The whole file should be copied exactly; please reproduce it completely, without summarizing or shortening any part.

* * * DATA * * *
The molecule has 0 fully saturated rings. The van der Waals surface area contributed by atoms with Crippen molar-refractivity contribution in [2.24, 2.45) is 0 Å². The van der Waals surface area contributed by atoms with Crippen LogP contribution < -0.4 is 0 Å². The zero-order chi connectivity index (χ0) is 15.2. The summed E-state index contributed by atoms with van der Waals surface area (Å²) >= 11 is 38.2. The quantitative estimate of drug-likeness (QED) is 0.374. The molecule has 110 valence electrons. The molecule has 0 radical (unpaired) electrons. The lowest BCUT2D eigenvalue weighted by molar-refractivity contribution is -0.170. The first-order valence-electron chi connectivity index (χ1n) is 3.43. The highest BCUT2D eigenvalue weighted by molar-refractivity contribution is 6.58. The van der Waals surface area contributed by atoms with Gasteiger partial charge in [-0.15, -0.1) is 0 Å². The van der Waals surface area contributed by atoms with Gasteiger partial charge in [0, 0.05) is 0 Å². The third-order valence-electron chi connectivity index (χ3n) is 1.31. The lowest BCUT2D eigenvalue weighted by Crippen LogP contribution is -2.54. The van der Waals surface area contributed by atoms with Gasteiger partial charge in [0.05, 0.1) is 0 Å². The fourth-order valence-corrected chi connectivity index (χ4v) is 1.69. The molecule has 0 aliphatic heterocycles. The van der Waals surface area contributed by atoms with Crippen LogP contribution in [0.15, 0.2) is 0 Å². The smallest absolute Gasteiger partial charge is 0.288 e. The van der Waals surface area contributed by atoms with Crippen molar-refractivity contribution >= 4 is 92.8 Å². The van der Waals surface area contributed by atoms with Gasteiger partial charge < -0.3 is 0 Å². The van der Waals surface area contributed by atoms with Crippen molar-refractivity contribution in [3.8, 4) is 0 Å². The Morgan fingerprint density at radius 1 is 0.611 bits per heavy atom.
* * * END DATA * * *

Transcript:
The molecule has 0 fully saturated rings. The van der Waals surface area contributed by atoms with Crippen molar-refractivity contribution in [2.24, 2.45) is 0 Å². The van der Waals surface area contributed by atoms with Crippen LogP contribution < -0.4 is 0 Å². The zero-order chi connectivity index (χ0) is 15.2. The summed E-state index contributed by atoms with van der Waals surface area (Å²) >= 11 is 38.2. The quantitative estimate of drug-likeness (QED) is 0.374. The molecule has 110 valence electrons. The molecule has 0 radical (unpaired) electrons. The lowest BCUT2D eigenvalue weighted by molar-refractivity contribution is -0.170. The first-order valence-electron chi connectivity index (χ1n) is 3.43. The highest BCUT2D eigenvalue weighted by molar-refractivity contribution is 6.58. The van der Waals surface area contributed by atoms with Gasteiger partial charge in [-0.15, -0.1) is 0 Å². The van der Waals surface area contributed by atoms with Gasteiger partial charge in [0, 0.05) is 0 Å². The third-order valence-electron chi connectivity index (χ3n) is 1.31. The lowest BCUT2D eigenvalue weighted by Crippen LogP contribution is -2.54. The van der Waals surface area contributed by atoms with Gasteiger partial charge in [0.05, 0.1) is 0 Å². The fourth-order valence-corrected chi connectivity index (χ4v) is 1.69. The molecule has 0 aliphatic heterocycles. The van der Waals surface area contributed by atoms with Crippen LogP contribution in [0.15, 0.2) is 0 Å². The smallest absolute Gasteiger partial charge is 0.288 e. The van der Waals surface area contributed by atoms with Crippen molar-refractivity contribution >= 4 is 92.8 Å². The van der Waals surface area contributed by atoms with Gasteiger partial charge < -0.3 is 0 Å². The van der Waals surface area contributed by atoms with Crippen molar-refractivity contribution in [3.8, 4) is 0 Å². The Morgan fingerprint density at radius 1 is 0.611 bits per heavy atom.